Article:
It took a little longer for Nvidia to respond in kind with the GeForce GTX 400 family. It eventually turned up earlier this year and since then its been these two pixel pumping graphics architectures fighting it out for top DX11 honours.
Topping the current single-GPU tables, therefore, are the ATI Radeon HD 5870 and Nvidia Geforce GTX 480. Thanks to AMD's greater emphasis on value, the GTX 480 weighs in around £100 more expensive at £430 or so.
For the money Nvidia gives you an extra billion transistors for a faintly ridiculous total of three billion. You also get a little more memory as standard, 1.5GB to the 5870's 1GB. However, it's worth noting that 2GB variants of the 5870 are now available for less than the 1.5GB GTX 480.
Anyway, what you don't get from the 480 is a huge performance advantage. Yes it's a little quicker than the 5870. But not nearly as much as it needs to be given the extra cost and complexity.
AMD vs Nvidia: Cut-down cards
It's a similar story further at the next rung down the graphics ladder. Both AMD and Nvidia offer slightly cut down versions of their top GPUs. The Radeon HD 5850 is yours for £225 and retains 1,440 of the 5870's 1,600 stream shaders. Meanwhile, Nvidia's GeForce GTX 470 weighs in around £295 and packs 448 of Nvidia's mighty CUDA cores. The GTX 480, for the record, has 480 cores.
Once again, the 470 is a little quicker than its AMD equivalent, but it's also much more expensive. From there, things get a little more complicated. AMD does a silly-money dual-GPU Radeon HD 5000 board, the 5970. In most tests of pixel pumping prowess, it's the quickest thing out there (NVIDIA has yet to wheel out a dual-GPU take on the GTX 400 series). But just occasionally its dual-GPU architecture and split-memory set up gets the better of it.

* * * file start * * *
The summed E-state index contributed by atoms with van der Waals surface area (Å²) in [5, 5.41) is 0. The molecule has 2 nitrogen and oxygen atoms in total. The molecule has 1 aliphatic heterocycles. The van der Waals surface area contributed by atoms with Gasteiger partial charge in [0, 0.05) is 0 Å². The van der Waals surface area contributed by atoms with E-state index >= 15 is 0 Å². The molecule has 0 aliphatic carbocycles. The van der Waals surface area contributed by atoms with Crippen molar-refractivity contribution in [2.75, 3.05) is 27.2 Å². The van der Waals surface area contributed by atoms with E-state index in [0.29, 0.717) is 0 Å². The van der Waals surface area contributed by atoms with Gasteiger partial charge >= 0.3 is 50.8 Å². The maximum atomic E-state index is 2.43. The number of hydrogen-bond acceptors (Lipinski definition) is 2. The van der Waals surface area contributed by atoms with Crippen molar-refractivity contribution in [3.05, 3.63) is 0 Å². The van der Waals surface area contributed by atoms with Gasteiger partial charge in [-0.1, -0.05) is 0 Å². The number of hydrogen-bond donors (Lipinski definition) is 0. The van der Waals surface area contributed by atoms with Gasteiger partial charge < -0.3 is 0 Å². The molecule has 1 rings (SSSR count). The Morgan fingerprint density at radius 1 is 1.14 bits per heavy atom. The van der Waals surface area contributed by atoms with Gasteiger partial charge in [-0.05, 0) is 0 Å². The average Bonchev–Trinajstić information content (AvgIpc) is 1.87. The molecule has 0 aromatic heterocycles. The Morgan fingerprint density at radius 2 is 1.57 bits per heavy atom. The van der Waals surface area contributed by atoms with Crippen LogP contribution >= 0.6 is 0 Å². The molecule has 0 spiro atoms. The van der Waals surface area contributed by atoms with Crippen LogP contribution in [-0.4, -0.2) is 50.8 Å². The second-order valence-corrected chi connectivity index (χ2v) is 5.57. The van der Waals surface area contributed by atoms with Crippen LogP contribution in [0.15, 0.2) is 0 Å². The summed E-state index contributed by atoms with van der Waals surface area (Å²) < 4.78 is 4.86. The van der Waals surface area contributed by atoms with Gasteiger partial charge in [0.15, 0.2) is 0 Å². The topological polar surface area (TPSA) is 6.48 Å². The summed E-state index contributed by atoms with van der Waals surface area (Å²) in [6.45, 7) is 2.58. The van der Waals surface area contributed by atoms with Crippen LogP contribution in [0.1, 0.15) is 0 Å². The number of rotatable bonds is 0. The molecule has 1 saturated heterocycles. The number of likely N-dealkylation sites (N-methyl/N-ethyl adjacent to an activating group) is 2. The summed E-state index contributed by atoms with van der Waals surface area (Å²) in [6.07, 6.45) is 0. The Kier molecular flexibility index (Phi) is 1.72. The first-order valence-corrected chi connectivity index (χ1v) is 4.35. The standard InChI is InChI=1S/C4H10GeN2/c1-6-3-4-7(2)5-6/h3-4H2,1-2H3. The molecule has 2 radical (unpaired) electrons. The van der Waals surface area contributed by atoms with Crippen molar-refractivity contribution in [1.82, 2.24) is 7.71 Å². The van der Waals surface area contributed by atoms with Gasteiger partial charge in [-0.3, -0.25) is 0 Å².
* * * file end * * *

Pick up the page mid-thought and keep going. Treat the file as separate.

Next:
Move into mid-range territory and direct comparisons between ATI and Nvidia are currently a bit tricky. That's because Nvidia has yet to release more affordable chips based on Fermi, the new DX11 architecture that underpins the GTX 480 and 470 GPUs.
That said, Nvidia has recently released an even more cut-down version of the Fermi chip in the new GeForce GTX 465, on sale now from around £230. But what it really needs is some pukka mid-range DX11 chips to take the fight to AMD. And it needs them soon. AMD has already released its family of second-generation DirectX 11 GPUs.
In the meantime, it's not all bad news for Nvidia. Arguably, it has an edge in at least one important DX11 feature, the hardware tessellator. Designed to spew out huge numbers of polygons and therefore give games more geometric detail and realism than ever before, the tessellator could prove to be the killer feature in DX11. Early tests suggest Nvidia's chips have more tessellation power than ATI's.
Nvidia is also way ahead of ATI when it comes to stereoscopic 3D. Nvidia's 3D Vision technology is the best way to get 3D on your PC today. It works with a large number of games and is also compatible with certain formats of 3D movies including Blu-ray 3D. But like most other 3D display technologies, wearing a pair of geeky goggles is the price of participation.